This official can’t point to a single project seeking to address the poverty in communities where residents commit crimes in Indigenous territories (which generally are stronger at environmental protection). Wealthy countries need to understand that poverty is responsible in part for organized environmental crime in the Brazilian Amazon, he stresses.

Yet when it comes to deforestation, individuals may benefit, but community poverty isn’t being meaningfully eased. One study of almost 800 municipalities in the Brazilian Amazon between 2002 and 2019 found no association between forest loss and certain indicators of economic development: average salaries, sanitation, and internet connectivity.

This is one of many tragic aspects to the tearing down of the Brazilian Amazon: this carbon-spewing, species-extinguishing business is mostly not even benefitting the people who could use the most help.

This reporting was made possible with support from the UN Foundation’s Thomas Lovejoy Memorial Press Fellowship.

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Airlines have the passengers. Now they need the planes

The first U.S.-made Airbus jetliner moves down the assembly line at the company’s factory in Mobile, Alabama, U.S. on September 13, 2015. Picture taken on September 13, 2015.

Alwyn Scott | Reuters

Air travel demand is showing no sign of easing, airline executives said this month. But new planes are in short supply, they warned, limiting growth and keeping fares high.

JetBlue Airways said Tuesday it was supposed to receive 29 planes from Airbus next year but will only get about 22.

“I think we’re all well aware that they’re struggling from ramp-up challenges driven by manpower and supply chain,” JetBlue’s CFO, Ursula Hurley, said on the New York-based carrier’s quarterly call. “We’re working hand in hand with them to manage through those.”

Last week, American Airlines CFO Derek Kerr said the carrier expects to take delivery of 19 Boeing 737 Max 8 planes in 2023, compared with the 27 it previously expected based on guidance from the manufacturer.

That means airlines that had parked planes and slashed growth are now struggling to expand. Along with shortages of pilots, the problems could make bargain flights even more elusive.

Executives at Boeing and its chief rival, Airbus, in recent months have said supply chain problems and labor shortfalls have prevented the companies from ramping up production to meet the recovery in air travel.

Boeing and Airbus are set to report results on Wednesday and Friday, respectively.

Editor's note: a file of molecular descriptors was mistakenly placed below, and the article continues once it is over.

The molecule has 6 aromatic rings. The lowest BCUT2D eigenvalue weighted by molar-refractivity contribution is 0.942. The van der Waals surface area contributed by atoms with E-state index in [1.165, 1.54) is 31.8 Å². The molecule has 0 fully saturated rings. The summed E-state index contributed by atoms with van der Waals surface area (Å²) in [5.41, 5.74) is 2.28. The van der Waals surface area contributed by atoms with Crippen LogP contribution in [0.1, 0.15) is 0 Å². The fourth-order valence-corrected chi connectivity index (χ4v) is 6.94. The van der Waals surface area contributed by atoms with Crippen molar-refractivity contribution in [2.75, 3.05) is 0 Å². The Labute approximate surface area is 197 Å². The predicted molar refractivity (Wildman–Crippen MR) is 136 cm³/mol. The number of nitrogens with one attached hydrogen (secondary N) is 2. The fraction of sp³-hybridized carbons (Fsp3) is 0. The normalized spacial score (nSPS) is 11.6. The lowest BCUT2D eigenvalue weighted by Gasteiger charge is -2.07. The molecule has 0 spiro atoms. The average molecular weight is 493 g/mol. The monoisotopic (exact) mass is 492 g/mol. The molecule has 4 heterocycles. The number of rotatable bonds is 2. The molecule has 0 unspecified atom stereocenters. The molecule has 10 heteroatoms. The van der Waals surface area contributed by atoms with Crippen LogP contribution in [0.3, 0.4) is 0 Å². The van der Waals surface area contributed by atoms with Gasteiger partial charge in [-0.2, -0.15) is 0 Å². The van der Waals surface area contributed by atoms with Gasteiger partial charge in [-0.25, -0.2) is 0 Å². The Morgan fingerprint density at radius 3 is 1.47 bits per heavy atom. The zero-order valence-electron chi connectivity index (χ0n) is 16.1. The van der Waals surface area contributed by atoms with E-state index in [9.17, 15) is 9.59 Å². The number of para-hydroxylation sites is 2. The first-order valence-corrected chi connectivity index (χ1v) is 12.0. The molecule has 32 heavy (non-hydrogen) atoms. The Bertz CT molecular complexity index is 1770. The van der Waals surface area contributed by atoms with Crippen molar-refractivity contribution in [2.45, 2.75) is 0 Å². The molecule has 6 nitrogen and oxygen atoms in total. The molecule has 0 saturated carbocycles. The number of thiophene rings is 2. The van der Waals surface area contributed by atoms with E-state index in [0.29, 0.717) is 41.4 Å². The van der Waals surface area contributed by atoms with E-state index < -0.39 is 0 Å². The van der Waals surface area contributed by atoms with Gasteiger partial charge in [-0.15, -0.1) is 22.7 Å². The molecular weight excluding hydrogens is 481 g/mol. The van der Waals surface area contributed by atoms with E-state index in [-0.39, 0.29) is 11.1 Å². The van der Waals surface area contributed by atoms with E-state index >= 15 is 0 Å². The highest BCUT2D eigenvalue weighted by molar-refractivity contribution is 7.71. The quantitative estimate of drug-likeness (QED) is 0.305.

“We continue to work closely with suppliers to address industry challenges, stabilize production and meet our commitments to customers,” Boeing said in a statement to CNBC. Airbus declined to comment on Tuesday.

The issues have been felt throughout the manufacturers’ suppliers, such as engine makers.

“While we are working many actions across our businesses every day to mitigate the impacts of supply chain constraints and labor availability … we do expect these pressures will continue to persist into next year as well,” said Raytheon Technologies CFO Neil Mitchill during the company’s quarterly earnings call on Tuesday.

Raytheon’s Pratt & Whitney engines fly on both Boeing and Airbus planes, and its Collins Aerospace unit supplies both manufacturers.

What it takes for airlines to find parking for thousands of grounded planes

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Saudi Arabia ‘maturer guys’ in spat with U.S., says energy minister

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  • OPEC+ oil output cut led to U.S., Saudi spat
  • Saudi Arabia and U.S. “solid allies” – minister
  • Big Wall St turnout at flagship Saudi investment summit

RIYADH, Oct 25 (Reuters) – Saudi Arabia decided to be the “maturer guys” in a spat with the United States over oil supplies, the kingdom’s energy minister Prince Abdulaziz bin Salman said on Tuesday.

The decision by the OPEC+ oil producer group led by Saudi Arabia this month to cut oil output targets unleashed a war of words between the White House and Riyadh ahead of the kingdom’s Future Investment Initiative (FII) forum, which drew top U.S. business executives.

The two traditional allies’ relationship had already been strained by the Joe Biden administration’s stance on the 2018 murder of Saudi journalist Jamal Khashoggi and the Yemen war, as well as Riyadh’s growing ties with China and Russia.

When asked at the FII forum how the energy relationship with the United States could be put back on track after the cuts and with the Dec. 5 deadline for the expected price-cap on Russian oil, the Saudi energy minister said: “I think we as Saudi Arabia decided to be the maturer guys and let the dice fall”.